NASCAR still seeks deal as ‘deadline’ passes
One month remains in Sprint’s reign atop NASCAR’s Cup series, with no new partner yet announced. Still, NASCAR Chief Operating Officer Brent Dewar maintains that the search is on schedule in his first extensive, public comments on the topic in months.
NASCAR had indicated in July that an October announcement was the most likely scenario for a replacement for Sprint, whose 13-year run as title sponsor ends after this year. But despite the calendar turning to November this week, Dewar said NASCAR remains focused on finding the right partner and won’t let self-imposed deadlines affect that.
|NASCAR remains focused on finding the right partner for its premier series.
“So we know how to handle complexity and meet deadlines, and this will be no different.”
Dewar said NASCAR is still in talks with multiple companies “at an advanced stage,” but declined to disclose names. Determining brands still involved in the hunt has become difficult amid a concerted effort to keep negotiations secret.
Talks continue to be led by Dewar and Steve Phelps, NASCAR executive vice president and chief global sales and marketing officer. The sanctioning body also has worked with agencies throughout the process but hasn’t disclosed which ones.
Dewar did say he’s confident that whoever lands the deal will still have time to plan and activate ahead of the season-opening Daytona 500 in February. But given the time crunch, the new partner could miss out on some of the sponsorship’s benefits in year one, such as having its logo on the diecast cars that will be sold at Daytona.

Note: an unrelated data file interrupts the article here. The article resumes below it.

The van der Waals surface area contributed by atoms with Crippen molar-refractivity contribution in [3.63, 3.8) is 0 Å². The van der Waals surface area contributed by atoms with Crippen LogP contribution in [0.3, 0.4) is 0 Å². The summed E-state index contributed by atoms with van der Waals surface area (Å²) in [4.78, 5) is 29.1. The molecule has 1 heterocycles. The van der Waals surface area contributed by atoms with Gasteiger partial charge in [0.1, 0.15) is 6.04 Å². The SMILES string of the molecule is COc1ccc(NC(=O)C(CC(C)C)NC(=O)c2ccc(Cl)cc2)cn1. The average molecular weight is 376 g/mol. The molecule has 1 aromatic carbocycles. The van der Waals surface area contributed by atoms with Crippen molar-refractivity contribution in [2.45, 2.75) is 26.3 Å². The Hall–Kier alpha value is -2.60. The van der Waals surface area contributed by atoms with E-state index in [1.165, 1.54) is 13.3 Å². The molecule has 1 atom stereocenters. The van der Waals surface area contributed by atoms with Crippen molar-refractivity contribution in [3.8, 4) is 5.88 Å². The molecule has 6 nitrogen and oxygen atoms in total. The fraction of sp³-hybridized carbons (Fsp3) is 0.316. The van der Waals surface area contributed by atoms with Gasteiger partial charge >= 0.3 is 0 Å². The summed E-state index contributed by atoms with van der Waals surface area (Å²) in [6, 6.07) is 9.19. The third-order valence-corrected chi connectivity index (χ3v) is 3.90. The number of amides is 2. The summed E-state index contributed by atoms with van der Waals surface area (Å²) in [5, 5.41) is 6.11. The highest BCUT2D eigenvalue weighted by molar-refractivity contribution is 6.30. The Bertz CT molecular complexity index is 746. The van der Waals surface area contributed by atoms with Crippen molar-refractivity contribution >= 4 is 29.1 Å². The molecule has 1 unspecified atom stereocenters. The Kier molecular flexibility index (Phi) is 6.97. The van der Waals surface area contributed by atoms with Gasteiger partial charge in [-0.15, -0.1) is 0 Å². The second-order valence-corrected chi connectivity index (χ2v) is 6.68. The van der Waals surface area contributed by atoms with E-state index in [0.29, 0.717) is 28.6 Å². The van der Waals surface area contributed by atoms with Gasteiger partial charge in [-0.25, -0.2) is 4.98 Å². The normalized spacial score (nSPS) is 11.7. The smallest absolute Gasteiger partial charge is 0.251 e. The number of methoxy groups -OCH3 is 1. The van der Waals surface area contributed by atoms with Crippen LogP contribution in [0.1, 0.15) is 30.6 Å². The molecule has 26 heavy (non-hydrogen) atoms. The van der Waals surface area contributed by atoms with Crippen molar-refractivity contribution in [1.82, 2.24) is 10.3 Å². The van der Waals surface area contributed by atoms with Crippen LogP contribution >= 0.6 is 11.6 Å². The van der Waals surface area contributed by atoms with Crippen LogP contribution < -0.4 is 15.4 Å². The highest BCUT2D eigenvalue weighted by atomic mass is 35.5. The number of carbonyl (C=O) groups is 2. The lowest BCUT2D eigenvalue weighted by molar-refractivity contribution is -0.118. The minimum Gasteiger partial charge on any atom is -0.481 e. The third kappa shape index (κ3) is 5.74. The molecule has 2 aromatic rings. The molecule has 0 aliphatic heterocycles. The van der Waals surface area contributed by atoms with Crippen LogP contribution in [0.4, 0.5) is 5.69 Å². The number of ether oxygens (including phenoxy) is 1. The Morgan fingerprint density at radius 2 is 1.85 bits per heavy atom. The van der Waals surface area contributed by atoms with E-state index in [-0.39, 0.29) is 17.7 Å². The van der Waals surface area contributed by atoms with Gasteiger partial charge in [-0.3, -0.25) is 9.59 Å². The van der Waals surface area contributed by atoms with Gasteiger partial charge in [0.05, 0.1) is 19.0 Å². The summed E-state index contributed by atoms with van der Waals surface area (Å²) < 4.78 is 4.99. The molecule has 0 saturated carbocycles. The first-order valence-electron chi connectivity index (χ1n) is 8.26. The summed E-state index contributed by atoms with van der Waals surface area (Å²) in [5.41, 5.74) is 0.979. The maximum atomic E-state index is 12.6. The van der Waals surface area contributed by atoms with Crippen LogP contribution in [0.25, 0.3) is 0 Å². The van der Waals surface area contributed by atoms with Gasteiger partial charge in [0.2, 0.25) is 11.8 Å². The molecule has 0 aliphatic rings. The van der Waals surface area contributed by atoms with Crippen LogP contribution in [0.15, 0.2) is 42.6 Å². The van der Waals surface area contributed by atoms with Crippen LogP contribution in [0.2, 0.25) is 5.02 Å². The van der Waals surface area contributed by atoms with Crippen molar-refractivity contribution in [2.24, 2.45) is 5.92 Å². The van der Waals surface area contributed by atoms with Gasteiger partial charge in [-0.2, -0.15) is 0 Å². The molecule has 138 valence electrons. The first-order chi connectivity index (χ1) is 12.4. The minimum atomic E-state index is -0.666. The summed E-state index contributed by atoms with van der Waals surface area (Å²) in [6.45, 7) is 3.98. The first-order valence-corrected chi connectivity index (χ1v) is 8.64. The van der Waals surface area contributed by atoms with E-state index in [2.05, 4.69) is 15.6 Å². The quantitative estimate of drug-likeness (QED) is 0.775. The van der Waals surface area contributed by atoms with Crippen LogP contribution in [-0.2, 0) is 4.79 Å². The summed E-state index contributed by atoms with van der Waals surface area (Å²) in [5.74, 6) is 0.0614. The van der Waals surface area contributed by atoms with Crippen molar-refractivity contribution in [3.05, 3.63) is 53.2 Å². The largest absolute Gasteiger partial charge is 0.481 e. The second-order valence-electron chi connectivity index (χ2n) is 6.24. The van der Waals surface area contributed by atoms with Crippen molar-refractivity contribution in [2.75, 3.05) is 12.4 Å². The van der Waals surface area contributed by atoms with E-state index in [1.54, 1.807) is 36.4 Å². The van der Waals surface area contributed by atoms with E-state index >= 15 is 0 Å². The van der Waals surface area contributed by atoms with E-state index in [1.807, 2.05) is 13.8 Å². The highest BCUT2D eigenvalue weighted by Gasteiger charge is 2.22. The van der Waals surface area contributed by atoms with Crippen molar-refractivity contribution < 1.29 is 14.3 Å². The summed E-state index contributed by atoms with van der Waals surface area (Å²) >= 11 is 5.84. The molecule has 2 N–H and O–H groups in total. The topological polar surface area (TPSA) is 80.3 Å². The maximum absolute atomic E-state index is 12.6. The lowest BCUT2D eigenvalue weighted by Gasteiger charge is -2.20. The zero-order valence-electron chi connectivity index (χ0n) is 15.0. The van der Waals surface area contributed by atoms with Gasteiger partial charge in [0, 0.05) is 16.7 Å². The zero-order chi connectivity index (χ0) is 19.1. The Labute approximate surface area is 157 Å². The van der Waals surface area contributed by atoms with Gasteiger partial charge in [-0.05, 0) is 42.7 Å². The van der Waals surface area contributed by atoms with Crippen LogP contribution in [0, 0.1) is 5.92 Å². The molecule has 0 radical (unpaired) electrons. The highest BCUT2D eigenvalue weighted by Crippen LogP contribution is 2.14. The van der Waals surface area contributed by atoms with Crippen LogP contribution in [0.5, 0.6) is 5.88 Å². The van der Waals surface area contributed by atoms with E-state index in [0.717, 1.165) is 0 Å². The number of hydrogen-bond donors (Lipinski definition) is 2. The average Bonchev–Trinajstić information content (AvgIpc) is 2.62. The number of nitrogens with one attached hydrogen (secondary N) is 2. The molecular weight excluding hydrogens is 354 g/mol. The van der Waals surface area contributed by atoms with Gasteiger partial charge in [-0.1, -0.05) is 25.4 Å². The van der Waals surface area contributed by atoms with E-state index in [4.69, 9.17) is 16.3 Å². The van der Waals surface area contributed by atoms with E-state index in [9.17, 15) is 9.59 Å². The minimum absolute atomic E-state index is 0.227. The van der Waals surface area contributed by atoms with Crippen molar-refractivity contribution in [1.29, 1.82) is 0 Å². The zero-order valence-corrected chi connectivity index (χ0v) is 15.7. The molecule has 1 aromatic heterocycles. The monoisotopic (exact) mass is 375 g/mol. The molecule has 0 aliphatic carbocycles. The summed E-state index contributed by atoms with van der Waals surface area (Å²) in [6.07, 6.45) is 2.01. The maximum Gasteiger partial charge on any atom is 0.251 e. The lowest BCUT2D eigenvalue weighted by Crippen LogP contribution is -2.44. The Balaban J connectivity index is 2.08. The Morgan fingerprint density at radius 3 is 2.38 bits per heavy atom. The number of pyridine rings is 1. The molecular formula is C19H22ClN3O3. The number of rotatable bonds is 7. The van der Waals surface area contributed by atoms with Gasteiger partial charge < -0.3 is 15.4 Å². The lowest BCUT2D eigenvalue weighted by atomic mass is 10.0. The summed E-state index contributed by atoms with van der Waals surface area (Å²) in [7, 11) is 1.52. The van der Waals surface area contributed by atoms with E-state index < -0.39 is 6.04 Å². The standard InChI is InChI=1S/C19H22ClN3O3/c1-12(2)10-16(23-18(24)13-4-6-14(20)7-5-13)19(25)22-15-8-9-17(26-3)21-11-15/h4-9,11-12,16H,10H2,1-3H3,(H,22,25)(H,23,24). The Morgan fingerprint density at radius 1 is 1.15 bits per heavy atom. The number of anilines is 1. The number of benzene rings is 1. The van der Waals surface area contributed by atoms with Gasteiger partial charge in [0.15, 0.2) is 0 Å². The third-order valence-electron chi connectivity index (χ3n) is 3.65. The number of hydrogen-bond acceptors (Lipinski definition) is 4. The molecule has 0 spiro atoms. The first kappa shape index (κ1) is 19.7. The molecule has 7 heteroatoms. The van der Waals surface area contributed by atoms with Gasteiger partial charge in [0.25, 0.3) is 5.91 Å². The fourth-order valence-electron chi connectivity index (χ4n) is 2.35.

Lionel, NASCAR’s licensee for both collector and mass-distribution diecasts, said last week that it had about a week before it needs to start production on the first round of diecasts that will be available when the 2017 season starts. NASCAR has given the company the green light to produce the items with a NASCAR bar logo in place of the series logo if a new partner is not announced by Lionel’s deadline, according to Michelle Fannin, Lionel NASCAR Collectibles’ vice president of marketing and communications.
“Obviously, from our perspective and our collectors’ perspective, you want the car to be as accurate as possible because we produce replica race cars; that includes having the entitlement logo,” Fannin said. “However, from our perspective and the teams’ perspective, it’s also very important to have diecasts at Daytona ready to go for the new season.”
Sparco, which makes firesuits for NASCAR teams, has already begun production for next year but has measures in place once a new sponsor is signed, said Connie Carroll, director of NASCAR for the company. Sparco has produced 2017 firesuits used in driver photo shoots that included a blank spot where the series logo would be. Once the new deal is landed, teams can digitally insert the new series logo in on any advertising or point-of-sale items already completed. Sparco also left a blank space where the logo goes on designs for suits that will be worn next season and is planning to fill that spot once the new partner is announced.
“Is it ideal? Absolutely not,” said Tyson Webber, president of GMR Marketing, which represents Xfinity, title sponsor of NASCAR’s secondary series. “But I would be surprised if somebody looking to sign one of the most prominent and largest partnerships in all North American sports would move that timetable up based on [diecasts and firesuits], at least where we sit right now.”